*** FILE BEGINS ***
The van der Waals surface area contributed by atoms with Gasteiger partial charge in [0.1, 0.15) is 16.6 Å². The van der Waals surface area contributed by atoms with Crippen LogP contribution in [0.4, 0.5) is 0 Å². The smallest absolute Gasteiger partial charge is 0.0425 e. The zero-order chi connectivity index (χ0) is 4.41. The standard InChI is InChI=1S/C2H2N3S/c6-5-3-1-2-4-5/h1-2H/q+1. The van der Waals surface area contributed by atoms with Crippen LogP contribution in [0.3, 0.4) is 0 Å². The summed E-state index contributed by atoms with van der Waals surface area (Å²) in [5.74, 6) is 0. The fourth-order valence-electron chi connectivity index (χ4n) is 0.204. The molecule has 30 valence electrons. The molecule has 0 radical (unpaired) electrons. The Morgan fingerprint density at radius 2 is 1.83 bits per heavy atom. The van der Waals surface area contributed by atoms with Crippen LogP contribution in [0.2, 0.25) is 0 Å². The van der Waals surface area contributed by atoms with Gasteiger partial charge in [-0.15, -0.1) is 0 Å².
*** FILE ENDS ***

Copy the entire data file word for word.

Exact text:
The van der Waals surface area contributed by atoms with Gasteiger partial charge in [0.1, 0.15) is 16.6 Å². The van der Waals surface area contributed by atoms with Crippen LogP contribution in [0.4, 0.5) is 0 Å². The smallest absolute Gasteiger partial charge is 0.0425 e. The zero-order chi connectivity index (χ0) is 4.41. The standard InChI is InChI=1S/C2H2N3S/c6-5-3-1-2-4-5/h1-2H/q+1. The van der Waals surface area contributed by atoms with Crippen LogP contribution in [0.3, 0.4) is 0 Å². The summed E-state index contributed by atoms with van der Waals surface area (Å²) in [5.74, 6) is 0. The fourth-order valence-electron chi connectivity index (χ4n) is 0.204. The molecule has 30 valence electrons. The molecule has 0 radical (unpaired) electrons. The Morgan fingerprint density at radius 2 is 1.83 bits per heavy atom. The van der Waals surface area contributed by atoms with Crippen LogP contribution in [0.2, 0.25) is 0 Å². The van der Waals surface area contributed by atoms with Gasteiger partial charge in [-0.15, -0.1) is 0 Å².